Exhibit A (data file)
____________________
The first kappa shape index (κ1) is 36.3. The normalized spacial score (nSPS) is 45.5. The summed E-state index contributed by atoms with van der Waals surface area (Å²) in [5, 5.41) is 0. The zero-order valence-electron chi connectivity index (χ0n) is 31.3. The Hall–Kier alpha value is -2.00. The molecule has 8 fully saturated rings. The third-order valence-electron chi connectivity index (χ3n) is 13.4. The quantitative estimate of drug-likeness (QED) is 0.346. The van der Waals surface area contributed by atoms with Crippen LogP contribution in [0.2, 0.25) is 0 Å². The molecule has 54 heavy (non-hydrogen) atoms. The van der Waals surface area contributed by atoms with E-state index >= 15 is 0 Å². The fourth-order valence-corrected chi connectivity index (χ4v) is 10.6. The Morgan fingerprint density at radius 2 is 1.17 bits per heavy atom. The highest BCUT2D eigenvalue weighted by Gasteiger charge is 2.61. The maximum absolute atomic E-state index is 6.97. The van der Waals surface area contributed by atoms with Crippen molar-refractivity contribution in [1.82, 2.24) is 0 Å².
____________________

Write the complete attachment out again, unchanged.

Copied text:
The first kappa shape index (κ1) is 36.3. The normalized spacial score (nSPS) is 45.5. The summed E-state index contributed by atoms with van der Waals surface area (Å²) in [5, 5.41) is 0. The zero-order valence-electron chi connectivity index (χ0n) is 31.3. The Hall–Kier alpha value is -2.00. The molecule has 8 fully saturated rings. The third-order valence-electron chi connectivity index (χ3n) is 13.4. The quantitative estimate of drug-likeness (QED) is 0.346. The van der Waals surface area contributed by atoms with Crippen LogP contribution in [0.2, 0.25) is 0 Å². The molecule has 54 heavy (non-hydrogen) atoms. The van der Waals surface area contributed by atoms with E-state index >= 15 is 0 Å². The fourth-order valence-corrected chi connectivity index (χ4v) is 10.6. The Morgan fingerprint density at radius 2 is 1.17 bits per heavy atom. The highest BCUT2D eigenvalue weighted by Gasteiger charge is 2.61. The maximum absolute atomic E-state index is 6.97. The van der Waals surface area contributed by atoms with Crippen molar-refractivity contribution in [1.82, 2.24) is 0 Å².